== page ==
JavaScript Strings: Basic Information

A JavaScript string is a series of characters enclosed in single or double quotes. JavaScript strings are exactly the same whether they are inside single or double quotes. Unlike some other languages, there is no difference in the handling of escape sequences.

You can enclose a single-quoted string inside a double-quoted string, and vice versa. A double-quoted string inside a single-quoted string is useful for HTML with attributes:

var str = '<a href="page.html">Link</a>';

You can include a single quote or apostrophe within a single-quoted string as long as you escape it, that is, place a backslash in front of it:[1]

var str = 'There\'s more to the story.';

Long Strings and Line Breaks

If you insert a carriage return in a string in JavaScript, an error will be triggered:

var str = 'This is an example JavaScript string 
    with a line break.';
// SyntaxError: unterminated string literal

You can use the plus sign to concatenate a series of strings across multiple lines, as we demonstrate here:

var str = 'This is an example JavaScript string ' +
    'with a line break.';
console.log( str );
// This is an example JavaScript string with a line break.

ECMAScript 5 introduces the backslash character (\) as another way to break a long string:

var str = 'This is an example JavaScript string \
    with a line break';
console.log( str );
// This is an example JavaScript string     with a line break.

Notice that with this approach the extra spaces used to indent the second line are retained, as shown in the output of console.log.

String Object Properties and Methods

A string is a primitive data type, yet JavaScript provides a String class with properties and methods for use with string literals and variables. Dot syntax is used to apply these properties and methods to string instances. For example, the length property returns the number of characters in a string. It is applied as follows:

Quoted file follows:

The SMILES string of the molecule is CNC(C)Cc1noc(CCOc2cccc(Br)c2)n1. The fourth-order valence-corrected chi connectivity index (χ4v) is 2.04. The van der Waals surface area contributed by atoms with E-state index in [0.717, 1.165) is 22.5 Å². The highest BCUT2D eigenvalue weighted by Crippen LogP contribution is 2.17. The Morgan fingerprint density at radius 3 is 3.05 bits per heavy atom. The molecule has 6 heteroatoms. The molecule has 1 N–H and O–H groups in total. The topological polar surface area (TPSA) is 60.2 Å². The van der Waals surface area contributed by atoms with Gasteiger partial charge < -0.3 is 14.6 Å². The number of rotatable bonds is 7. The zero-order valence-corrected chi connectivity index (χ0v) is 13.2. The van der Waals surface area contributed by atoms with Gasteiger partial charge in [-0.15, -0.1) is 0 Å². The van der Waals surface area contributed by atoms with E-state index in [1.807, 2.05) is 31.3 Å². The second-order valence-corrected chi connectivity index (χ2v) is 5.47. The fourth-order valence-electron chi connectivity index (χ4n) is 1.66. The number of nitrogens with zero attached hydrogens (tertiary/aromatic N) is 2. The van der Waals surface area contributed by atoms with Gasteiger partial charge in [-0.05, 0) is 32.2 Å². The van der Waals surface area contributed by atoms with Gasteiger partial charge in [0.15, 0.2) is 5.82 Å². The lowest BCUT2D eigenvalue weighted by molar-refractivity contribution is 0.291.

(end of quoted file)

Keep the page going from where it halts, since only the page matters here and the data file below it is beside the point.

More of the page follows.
var str = 'hello';
var len = str.length; // 5

String methods do not modify the strings they are applied to. Instead they return new strings. We demonstrate by applying the toUppercase method to an example string:

var str = 'hello';
var str2 = str.toUpperCase();
// display string returned by toUppercase
console.log( str2 ); // HELLO
// display original string
console.log( str ); // hello

As you can see, the toUpperCase method converts all the characters of the string to uppercase. What if we want to convert just the first character to uppercase?

JavaScript does not provide a large number of string methods, so when you want to accomplish something a little more complex, you have to be creative. Since the string methods return modified strings, we can chain them, applying subsequent methods to the results of the previous.

To convert the first letter of a string to uppercase, we combine the charAt, toUppercase, and slice methods as follows:

var str = 'hello';
var str2 = str.charAt(0).toUpperCase() + str.slice(1);
console.log( str2 ); // Hello

More JavaScript String Methods

The JavaScript Strings Tutorial Overview lists the string methods, and pages where they are described and demonstrated.

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  1. JavaScript also supports other escape sequences, including \n (new line), \t (the tab character), and \\ (the literal backslash character). See the complete list at MDN. ^